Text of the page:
). It has also helped to limit the capacity of the Commission to make site visits to assess the human rights situations in some of its OAS member nations (there are 35). In the case of Guyana, it was only in 2016 that the Commission visited the country for the first time on a fact-finding mission on human rights (Rivero 2016
). This is despite rampant human rights abuses such as police violence, domestic violence, violence against LGBTI youth, trafficking in women and the severe impoverishment of many vulnerable groups including disabled people. It was also six years after disability activists finally, after approximately a decade of struggle, succeeded in getting the Guyana Government to pass a Disability Act aimed at protecting disabled persons’ human rights.
With these points in mind, I now illustrate why a deeper and more global conception of impairment and disability is needed in the context of understanding disabled people’s rights, lives and struggles in the developing nation of Guyana.
3. From Principle to Practice? Impairment and Disabled People’s Human Rights in Guyana
Guyana is a lower middle-income country (Gjaltema et al. 2016, p. 14
) located on the northeastern coast of South America. Colonized first by the Dutch and later the British, the predominately Afro-Guyanese and Indo-Guyanese population, many descendants of slaves and indentured servants who labored on sugar plantations, is considered culturally part of the Caribbean. As of 2016, Guyana had a total population of 773,303 (World Bank 2016
). Due to outmigration, there are now more Guyanese living abroad than in the country.
According to U.N. estimates 7–10% of the population of developing countries are disabled. This means that approximately 73,000 people in Guyana are disabled. In 2005, the National Commission on Disability, established in 1997 as an advisory body to the Government of Guyana, released the results of a survey of 1485 disabled people (Mitchell 2005
). It noted that poverty was widespread and contributed to the production of impairment as well as financial barriers to accessing services such as health care and education (Mitchell 2005
). Unemployment is widespread with 40% of the unemployed disabled people surveyed reporting that they had lost their jobs as a result of becoming impaired. Another 9% were trained and skilled but lacked opportunities to do paid work. Negative attitudes toward and treatment of disabled people were common (affecting 79% of respondents) and included people feeling ashamed of disabled family members and keeping them hidden from public view (Mitchell 2005
). These problems and others persist today (e.g., Chouinard 2014
Guyana signed the U.N. Convention on the Rights of Persons with Disabilities in 2010 and ratified the international treaty in 2014. The treaty is meant to encourage signatory nations to enact and enforce human rights laws for disabled people. It also has established an international committee to deal with complaints about violations of disabled people’s human rights. Also in 2010, after many years of lobbying by disability activists and organizations, the Government of Guyana passed a Disability Act meant to protect the rights of disabled people to accessible environments, equal opportunity in education and employment, access to services such as health care and rehabilitation, and freedom from discrimination on the basis of disability. Unfortunately, however, disability organizations and other civil society groups report that the Act is not being enforced (Worth et al. 2017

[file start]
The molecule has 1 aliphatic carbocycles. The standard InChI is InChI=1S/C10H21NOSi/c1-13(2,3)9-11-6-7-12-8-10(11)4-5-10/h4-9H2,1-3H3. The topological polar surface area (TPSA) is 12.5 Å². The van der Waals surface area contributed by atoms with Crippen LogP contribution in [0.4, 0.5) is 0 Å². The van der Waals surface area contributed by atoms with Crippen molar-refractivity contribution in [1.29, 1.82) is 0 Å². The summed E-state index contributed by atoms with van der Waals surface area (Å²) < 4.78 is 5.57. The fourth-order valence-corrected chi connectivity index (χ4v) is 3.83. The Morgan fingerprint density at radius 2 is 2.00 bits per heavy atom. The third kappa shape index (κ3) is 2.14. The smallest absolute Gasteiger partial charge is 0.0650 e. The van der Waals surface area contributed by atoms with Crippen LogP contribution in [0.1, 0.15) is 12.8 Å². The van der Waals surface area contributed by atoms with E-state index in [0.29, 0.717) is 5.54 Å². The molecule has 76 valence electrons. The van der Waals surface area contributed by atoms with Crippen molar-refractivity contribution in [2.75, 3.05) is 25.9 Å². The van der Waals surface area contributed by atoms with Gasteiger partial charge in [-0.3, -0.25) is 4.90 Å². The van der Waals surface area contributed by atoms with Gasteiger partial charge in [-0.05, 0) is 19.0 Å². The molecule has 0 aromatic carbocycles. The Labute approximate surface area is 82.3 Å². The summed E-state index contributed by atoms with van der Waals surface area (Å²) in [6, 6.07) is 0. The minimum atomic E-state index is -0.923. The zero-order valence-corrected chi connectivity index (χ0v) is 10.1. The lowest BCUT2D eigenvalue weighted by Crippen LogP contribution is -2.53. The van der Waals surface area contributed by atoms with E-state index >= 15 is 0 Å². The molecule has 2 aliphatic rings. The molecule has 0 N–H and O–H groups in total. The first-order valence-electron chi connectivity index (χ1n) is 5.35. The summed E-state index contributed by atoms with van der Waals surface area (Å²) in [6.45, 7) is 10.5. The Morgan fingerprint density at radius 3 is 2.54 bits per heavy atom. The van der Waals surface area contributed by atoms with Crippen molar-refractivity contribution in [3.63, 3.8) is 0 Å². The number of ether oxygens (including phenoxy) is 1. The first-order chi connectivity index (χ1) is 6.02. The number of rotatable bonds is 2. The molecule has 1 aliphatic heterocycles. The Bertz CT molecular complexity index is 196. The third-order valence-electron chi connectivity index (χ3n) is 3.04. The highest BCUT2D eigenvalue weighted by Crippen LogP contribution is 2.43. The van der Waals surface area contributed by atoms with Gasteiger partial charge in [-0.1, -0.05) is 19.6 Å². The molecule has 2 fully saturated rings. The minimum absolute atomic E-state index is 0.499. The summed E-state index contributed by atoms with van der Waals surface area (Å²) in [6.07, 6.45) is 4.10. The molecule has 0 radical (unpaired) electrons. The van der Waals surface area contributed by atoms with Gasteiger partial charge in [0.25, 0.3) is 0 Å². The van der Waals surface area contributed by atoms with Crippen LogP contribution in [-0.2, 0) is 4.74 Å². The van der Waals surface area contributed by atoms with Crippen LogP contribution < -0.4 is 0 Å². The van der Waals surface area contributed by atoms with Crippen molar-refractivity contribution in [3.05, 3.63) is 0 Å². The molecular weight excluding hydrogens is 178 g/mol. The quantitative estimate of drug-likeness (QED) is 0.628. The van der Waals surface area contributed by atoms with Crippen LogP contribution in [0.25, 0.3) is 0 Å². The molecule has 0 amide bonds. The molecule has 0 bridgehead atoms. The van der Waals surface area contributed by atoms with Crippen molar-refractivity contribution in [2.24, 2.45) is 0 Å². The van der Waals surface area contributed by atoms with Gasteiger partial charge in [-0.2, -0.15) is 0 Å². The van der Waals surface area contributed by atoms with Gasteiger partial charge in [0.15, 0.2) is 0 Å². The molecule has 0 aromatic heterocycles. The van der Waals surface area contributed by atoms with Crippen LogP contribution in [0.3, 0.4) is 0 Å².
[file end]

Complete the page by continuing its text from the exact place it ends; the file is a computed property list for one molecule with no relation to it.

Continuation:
As argued above, one of the difficulties of addressing the oppression and exclusion of disabled people in terms of human rights is that this often does not take into account the geographically uneven production of impairment at the global scale. So, for example, people in Guyana experience severe and multiple forms of violence resulting in impairment or death. Police violence against civilians is endemic with the highest rate of police shootings of civilians in the world (Chouinard 2012
). There is also violence in the illegal narcotics trade. Racialized violence remains an ongoing problem. Reflecting a violent colonial past and patriarchal oppression, there are also cutlass attacks (cutlasses being used to harvest sugar cane) resulting in impairment or death. Women are most often the victims and the perpetrators are usually men (Chouinard 2012
). According to the Guyanese organization Help and Shelter
) as many as two out of every three women in the country are victims of domestic violence.
With the help of three female Guyanese interviewers (named in the acknowledgements to this article), from 2007–2015, 110 disabled women and men shared their life stories. At least four of those stories were about becoming impaired as a result of violence. Three different women reported being attacked with a cutlass by male partners or acquaintances. One lost her right arm in the attack, another lost both forearms and the third lost the use of one of her hands. A fourth interviewee reported losing his sight as a result of acid being thrown in his face by members of a drug cartel (Chouinard 2012
). These are criminal acts producing impairment or death and are violations of basic human rights (e.g., to security of the person), and yet such acts remain very prevalent in Guyana. It is important to recognize, as well, that these acts are harrowing and traumatic and cause not only physical but also psychological impairment. A case in point is that of Cora (pseudonym) whose story is outlined below.